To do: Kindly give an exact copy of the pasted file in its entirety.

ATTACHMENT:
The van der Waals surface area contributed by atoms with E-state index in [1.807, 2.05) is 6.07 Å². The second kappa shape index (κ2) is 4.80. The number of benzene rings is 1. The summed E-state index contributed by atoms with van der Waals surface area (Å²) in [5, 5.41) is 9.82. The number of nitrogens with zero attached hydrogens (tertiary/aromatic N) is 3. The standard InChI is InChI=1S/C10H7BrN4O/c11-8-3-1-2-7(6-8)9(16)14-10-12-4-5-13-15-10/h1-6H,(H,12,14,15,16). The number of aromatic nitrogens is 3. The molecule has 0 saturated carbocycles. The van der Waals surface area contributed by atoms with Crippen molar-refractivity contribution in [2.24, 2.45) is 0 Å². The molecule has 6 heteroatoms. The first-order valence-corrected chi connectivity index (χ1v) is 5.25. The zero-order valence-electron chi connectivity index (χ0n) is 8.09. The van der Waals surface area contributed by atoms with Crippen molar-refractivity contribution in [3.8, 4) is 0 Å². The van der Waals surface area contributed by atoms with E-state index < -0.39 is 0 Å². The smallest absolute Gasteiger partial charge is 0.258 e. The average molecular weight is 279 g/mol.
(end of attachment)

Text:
The van der Waals surface area contributed by atoms with E-state index in [1.807, 2.05) is 6.07 Å². The second kappa shape index (κ2) is 4.80. The number of benzene rings is 1. The summed E-state index contributed by atoms with van der Waals surface area (Å²) in [5, 5.41) is 9.82. The number of nitrogens with zero attached hydrogens (tertiary/aromatic N) is 3. The standard InChI is InChI=1S/C10H7BrN4O/c11-8-3-1-2-7(6-8)9(16)14-10-12-4-5-13-15-10/h1-6H,(H,12,14,15,16). The number of aromatic nitrogens is 3. The molecule has 0 saturated carbocycles. The van der Waals surface area contributed by atoms with Crippen molar-refractivity contribution in [2.24, 2.45) is 0 Å². The molecule has 6 heteroatoms. The first-order valence-corrected chi connectivity index (χ1v) is 5.25. The zero-order valence-electron chi connectivity index (χ0n) is 8.09. The van der Waals surface area contributed by atoms with Crippen molar-refractivity contribution in [3.8, 4) is 0 Å². The van der Waals surface area contributed by atoms with E-state index < -0.39 is 0 Å². The smallest absolute Gasteiger partial charge is 0.258 e. The average molecular weight is 279 g/mol.